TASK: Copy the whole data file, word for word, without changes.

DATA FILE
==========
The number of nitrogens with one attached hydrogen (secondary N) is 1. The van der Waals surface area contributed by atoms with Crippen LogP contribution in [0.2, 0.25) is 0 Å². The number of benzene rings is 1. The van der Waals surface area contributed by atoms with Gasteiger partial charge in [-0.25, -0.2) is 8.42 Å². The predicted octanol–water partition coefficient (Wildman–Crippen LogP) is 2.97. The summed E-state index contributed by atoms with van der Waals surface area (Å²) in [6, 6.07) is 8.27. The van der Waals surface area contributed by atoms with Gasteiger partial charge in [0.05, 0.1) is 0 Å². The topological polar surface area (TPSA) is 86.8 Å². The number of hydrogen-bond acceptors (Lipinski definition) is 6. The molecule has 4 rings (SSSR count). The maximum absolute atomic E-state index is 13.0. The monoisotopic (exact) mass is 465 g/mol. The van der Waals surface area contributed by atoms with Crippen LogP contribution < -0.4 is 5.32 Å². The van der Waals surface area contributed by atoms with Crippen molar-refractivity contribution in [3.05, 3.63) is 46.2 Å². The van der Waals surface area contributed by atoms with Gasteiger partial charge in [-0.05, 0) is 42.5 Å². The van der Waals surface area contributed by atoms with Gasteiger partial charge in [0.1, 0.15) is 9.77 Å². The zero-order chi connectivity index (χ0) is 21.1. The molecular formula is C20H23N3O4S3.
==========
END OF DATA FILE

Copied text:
The number of nitrogens with one attached hydrogen (secondary N) is 1. The van der Waals surface area contributed by atoms with Crippen LogP contribution in [0.2, 0.25) is 0 Å². The number of benzene rings is 1. The van der Waals surface area contributed by atoms with Gasteiger partial charge in [-0.25, -0.2) is 8.42 Å². The predicted octanol–water partition coefficient (Wildman–Crippen LogP) is 2.97. The summed E-state index contributed by atoms with van der Waals surface area (Å²) in [6, 6.07) is 8.27. The van der Waals surface area contributed by atoms with Gasteiger partial charge in [0.05, 0.1) is 0 Å². The topological polar surface area (TPSA) is 86.8 Å². The number of hydrogen-bond acceptors (Lipinski definition) is 6. The molecule has 4 rings (SSSR count). The maximum absolute atomic E-state index is 13.0. The monoisotopic (exact) mass is 465 g/mol. The van der Waals surface area contributed by atoms with Crippen LogP contribution < -0.4 is 5.32 Å². The van der Waals surface area contributed by atoms with Crippen molar-refractivity contribution in [3.05, 3.63) is 46.2 Å². The van der Waals surface area contributed by atoms with Gasteiger partial charge in [-0.05, 0) is 42.5 Å². The van der Waals surface area contributed by atoms with Gasteiger partial charge in [0.1, 0.15) is 9.77 Å². The zero-order chi connectivity index (χ0) is 21.1. The molecular formula is C20H23N3O4S3.